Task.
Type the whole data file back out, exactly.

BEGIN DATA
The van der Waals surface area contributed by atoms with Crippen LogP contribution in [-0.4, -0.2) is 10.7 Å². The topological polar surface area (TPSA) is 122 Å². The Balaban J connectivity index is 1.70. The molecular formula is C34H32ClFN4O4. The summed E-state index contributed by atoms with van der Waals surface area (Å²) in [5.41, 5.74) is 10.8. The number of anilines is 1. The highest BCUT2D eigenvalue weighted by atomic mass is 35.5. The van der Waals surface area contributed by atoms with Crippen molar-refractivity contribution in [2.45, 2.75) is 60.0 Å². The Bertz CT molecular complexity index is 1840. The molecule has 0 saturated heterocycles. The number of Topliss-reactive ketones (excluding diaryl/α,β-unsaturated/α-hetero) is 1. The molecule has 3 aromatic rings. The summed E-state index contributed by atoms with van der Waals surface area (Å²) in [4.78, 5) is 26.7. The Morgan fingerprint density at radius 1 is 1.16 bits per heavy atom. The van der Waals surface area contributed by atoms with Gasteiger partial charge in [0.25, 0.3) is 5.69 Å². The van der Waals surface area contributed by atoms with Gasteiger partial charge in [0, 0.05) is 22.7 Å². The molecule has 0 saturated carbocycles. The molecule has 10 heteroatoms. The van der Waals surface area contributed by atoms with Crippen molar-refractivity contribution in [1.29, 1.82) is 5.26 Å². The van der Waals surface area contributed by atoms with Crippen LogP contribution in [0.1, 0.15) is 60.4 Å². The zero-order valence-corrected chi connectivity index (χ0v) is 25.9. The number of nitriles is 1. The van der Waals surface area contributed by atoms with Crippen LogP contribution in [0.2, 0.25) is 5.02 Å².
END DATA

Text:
The van der Waals surface area contributed by atoms with Crippen LogP contribution in [-0.4, -0.2) is 10.7 Å². The topological polar surface area (TPSA) is 122 Å². The Balaban J connectivity index is 1.70. The molecular formula is C34H32ClFN4O4. The summed E-state index contributed by atoms with van der Waals surface area (Å²) in [5.41, 5.74) is 10.8. The number of anilines is 1. The highest BCUT2D eigenvalue weighted by atomic mass is 35.5. The van der Waals surface area contributed by atoms with Crippen molar-refractivity contribution in [2.45, 2.75) is 60.0 Å². The Bertz CT molecular complexity index is 1840. The molecule has 0 saturated heterocycles. The number of Topliss-reactive ketones (excluding diaryl/α,β-unsaturated/α-hetero) is 1. The molecule has 3 aromatic rings. The summed E-state index contributed by atoms with van der Waals surface area (Å²) in [4.78, 5) is 26.7. The Morgan fingerprint density at radius 1 is 1.16 bits per heavy atom. The van der Waals surface area contributed by atoms with Gasteiger partial charge in [0.25, 0.3) is 5.69 Å². The van der Waals surface area contributed by atoms with Gasteiger partial charge in [0, 0.05) is 22.7 Å². The molecule has 0 saturated carbocycles. The molecule has 10 heteroatoms. The van der Waals surface area contributed by atoms with Crippen molar-refractivity contribution in [1.29, 1.82) is 5.26 Å². The van der Waals surface area contributed by atoms with Crippen LogP contribution in [0.1, 0.15) is 60.4 Å². The zero-order valence-corrected chi connectivity index (χ0v) is 25.9. The number of nitriles is 1. The van der Waals surface area contributed by atoms with Crippen LogP contribution in [0.2, 0.25) is 5.02 Å².